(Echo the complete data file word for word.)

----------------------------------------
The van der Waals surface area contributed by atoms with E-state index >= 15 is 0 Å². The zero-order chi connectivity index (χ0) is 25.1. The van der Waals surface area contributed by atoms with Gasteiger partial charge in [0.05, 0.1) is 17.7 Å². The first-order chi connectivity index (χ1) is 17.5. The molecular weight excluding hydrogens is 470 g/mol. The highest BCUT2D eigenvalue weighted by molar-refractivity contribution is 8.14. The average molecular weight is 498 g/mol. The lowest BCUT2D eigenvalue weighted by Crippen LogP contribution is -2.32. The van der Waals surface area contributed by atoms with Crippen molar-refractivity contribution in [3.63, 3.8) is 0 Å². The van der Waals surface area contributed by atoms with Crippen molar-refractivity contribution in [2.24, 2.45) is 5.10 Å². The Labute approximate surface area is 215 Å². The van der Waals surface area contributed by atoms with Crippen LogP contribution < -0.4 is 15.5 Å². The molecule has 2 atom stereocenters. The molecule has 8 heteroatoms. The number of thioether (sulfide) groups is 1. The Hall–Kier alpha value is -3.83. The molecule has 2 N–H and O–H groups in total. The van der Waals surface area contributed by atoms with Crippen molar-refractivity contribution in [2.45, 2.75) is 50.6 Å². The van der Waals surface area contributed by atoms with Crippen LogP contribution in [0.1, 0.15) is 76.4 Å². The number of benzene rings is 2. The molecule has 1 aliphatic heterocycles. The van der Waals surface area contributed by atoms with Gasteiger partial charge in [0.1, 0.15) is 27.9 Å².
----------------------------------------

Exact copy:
The van der Waals surface area contributed by atoms with E-state index >= 15 is 0 Å². The zero-order chi connectivity index (χ0) is 25.1. The van der Waals surface area contributed by atoms with Gasteiger partial charge in [0.05, 0.1) is 17.7 Å². The first-order chi connectivity index (χ1) is 17.5. The molecular weight excluding hydrogens is 470 g/mol. The highest BCUT2D eigenvalue weighted by molar-refractivity contribution is 8.14. The average molecular weight is 498 g/mol. The lowest BCUT2D eigenvalue weighted by Crippen LogP contribution is -2.32. The van der Waals surface area contributed by atoms with Crippen molar-refractivity contribution in [3.63, 3.8) is 0 Å². The van der Waals surface area contributed by atoms with Crippen molar-refractivity contribution in [2.24, 2.45) is 5.10 Å². The Labute approximate surface area is 215 Å². The van der Waals surface area contributed by atoms with Crippen LogP contribution < -0.4 is 15.5 Å². The molecule has 2 atom stereocenters. The molecule has 8 heteroatoms. The number of thioether (sulfide) groups is 1. The Hall–Kier alpha value is -3.83. The molecule has 2 N–H and O–H groups in total. The van der Waals surface area contributed by atoms with Crippen molar-refractivity contribution in [2.45, 2.75) is 50.6 Å². The van der Waals surface area contributed by atoms with Crippen LogP contribution in [0.1, 0.15) is 76.4 Å². The number of benzene rings is 2. The molecule has 1 aliphatic heterocycles. The van der Waals surface area contributed by atoms with Gasteiger partial charge in [0.1, 0.15) is 27.9 Å².